The Minnesota Zoo's oldest Amur tiger died

Molniy was among zookeepers' favorite animals.
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The Minnesota Zoo's oldest tiger has died.

Molniy, a male Amur tiger who came to the zoo in 2002, died Sunday due to chronic health issues from old age, the Minnesota Zoo announced Wednesday.

He was 16 years old, making him one of the oldest tigers the Minnesota Zoo has ever had. Amur tigers typically live to be 10-15 years old in the wild and 16-22 years or more in captivity, according to the Pittsburgh Zoo.

"Molniy was a favorite among his zookeepers," Northern Trail Curator Diana Weinhardt told MPR News. "He will be greatly missed by all the staff who worked with him in the 14 years he was here."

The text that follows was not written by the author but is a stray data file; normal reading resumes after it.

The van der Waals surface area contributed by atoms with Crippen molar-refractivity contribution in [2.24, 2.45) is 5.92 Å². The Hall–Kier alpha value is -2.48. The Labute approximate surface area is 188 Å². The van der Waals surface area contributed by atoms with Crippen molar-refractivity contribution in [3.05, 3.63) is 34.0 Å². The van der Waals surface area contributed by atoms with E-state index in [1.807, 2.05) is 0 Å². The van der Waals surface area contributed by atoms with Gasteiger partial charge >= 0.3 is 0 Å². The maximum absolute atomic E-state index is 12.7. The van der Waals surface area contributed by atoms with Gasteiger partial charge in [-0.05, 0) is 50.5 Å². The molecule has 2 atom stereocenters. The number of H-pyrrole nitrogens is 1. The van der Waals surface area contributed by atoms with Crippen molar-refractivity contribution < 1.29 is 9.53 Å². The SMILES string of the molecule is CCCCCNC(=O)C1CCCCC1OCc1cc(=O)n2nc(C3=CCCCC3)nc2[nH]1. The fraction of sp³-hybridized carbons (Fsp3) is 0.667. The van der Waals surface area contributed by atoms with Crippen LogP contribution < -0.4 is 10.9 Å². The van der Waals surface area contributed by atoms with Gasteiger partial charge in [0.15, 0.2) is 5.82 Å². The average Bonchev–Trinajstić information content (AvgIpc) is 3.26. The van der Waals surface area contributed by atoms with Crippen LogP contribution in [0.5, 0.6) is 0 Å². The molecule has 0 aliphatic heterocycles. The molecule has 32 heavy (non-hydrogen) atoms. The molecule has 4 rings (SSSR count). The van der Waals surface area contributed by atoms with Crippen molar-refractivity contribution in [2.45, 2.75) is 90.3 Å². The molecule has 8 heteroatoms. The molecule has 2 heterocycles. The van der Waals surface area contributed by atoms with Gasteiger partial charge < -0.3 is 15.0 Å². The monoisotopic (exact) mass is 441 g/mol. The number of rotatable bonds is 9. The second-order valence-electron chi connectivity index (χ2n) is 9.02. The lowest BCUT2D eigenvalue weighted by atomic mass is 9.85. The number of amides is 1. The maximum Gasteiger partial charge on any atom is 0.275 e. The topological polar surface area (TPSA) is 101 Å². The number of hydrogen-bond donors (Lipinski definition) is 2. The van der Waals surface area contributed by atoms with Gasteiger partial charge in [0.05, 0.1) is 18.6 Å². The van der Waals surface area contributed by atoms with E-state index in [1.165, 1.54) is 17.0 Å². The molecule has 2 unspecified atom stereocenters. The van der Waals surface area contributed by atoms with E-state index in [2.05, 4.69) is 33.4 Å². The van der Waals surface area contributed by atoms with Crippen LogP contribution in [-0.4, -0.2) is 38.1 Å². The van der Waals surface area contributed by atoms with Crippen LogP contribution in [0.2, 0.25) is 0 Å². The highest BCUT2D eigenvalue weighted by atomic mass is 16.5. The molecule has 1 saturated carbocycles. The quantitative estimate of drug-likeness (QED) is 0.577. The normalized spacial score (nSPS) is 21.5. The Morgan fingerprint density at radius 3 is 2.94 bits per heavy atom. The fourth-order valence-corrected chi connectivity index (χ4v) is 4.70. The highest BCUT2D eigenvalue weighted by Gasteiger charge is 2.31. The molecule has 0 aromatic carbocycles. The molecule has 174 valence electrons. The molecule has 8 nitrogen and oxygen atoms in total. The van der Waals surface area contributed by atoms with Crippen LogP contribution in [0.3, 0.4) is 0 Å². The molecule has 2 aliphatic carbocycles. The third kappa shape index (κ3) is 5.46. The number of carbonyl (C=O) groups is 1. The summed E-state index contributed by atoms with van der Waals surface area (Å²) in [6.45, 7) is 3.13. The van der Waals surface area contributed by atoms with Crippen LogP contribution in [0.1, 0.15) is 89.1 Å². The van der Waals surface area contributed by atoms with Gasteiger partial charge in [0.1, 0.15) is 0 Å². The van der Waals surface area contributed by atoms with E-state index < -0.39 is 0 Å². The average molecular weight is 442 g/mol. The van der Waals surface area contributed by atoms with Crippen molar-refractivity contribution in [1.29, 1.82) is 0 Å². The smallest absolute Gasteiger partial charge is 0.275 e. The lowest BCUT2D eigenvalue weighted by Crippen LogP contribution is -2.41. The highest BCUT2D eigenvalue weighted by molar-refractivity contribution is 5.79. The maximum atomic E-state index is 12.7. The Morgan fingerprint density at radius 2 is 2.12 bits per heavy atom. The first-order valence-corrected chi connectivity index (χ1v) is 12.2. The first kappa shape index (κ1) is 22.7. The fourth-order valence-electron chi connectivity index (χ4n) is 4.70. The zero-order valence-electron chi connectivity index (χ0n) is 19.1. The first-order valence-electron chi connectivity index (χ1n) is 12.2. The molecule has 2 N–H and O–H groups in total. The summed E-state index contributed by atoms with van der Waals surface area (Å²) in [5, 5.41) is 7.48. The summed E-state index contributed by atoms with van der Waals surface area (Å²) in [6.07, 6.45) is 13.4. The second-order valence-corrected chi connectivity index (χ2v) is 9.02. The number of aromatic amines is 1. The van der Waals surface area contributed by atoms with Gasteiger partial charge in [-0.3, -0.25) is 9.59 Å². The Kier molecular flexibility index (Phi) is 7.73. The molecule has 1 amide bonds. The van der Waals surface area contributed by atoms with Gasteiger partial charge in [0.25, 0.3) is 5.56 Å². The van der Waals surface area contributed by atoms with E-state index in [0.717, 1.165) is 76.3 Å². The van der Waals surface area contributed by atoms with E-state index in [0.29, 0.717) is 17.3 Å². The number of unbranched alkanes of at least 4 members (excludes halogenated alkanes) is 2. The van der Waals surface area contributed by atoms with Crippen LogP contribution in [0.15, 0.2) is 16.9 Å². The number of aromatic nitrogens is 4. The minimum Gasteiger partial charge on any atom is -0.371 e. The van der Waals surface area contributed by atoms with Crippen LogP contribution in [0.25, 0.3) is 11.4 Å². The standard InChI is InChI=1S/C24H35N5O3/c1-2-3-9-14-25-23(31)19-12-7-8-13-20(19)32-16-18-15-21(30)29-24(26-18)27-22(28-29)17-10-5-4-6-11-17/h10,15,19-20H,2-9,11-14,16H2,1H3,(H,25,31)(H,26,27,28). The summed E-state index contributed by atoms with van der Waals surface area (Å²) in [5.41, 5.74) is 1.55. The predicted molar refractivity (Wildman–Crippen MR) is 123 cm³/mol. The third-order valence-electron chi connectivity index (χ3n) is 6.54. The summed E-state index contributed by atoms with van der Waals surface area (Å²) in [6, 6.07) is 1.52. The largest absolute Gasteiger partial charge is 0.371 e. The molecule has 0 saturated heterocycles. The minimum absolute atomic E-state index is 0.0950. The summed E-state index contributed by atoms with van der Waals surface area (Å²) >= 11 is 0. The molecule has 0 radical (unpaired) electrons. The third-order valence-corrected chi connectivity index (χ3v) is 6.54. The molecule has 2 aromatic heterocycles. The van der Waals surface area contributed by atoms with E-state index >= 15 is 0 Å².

The Minnesota Zoo currently has three other Amur tigers. You can find them on the Northern Trail at the Minnesota Zoo.

More on Amur tigers

Amur tigers are the largest of all cats and are one of six remaining tiger subspecies, the zoo's website says. In the wild, tigers live in far eastern Asia – their thick fur and padded paws help protect them from the cold and icy winters there (and in Minnesota).

The tigers are considered endangered. Their habitat has shrunk considerably, and their population dropped to no more than 30 in the 1930s – they were hunted because of their threat to livestock and humans.

In 2005, biologists estimated there were 360 in the wild, which shows that the animal's population can rebound if they remain protected, the zoo notes.

For information on how the Minnesota Zoo and other zoos are helping save tigers through the Tiger Conservation Campaign, click here.

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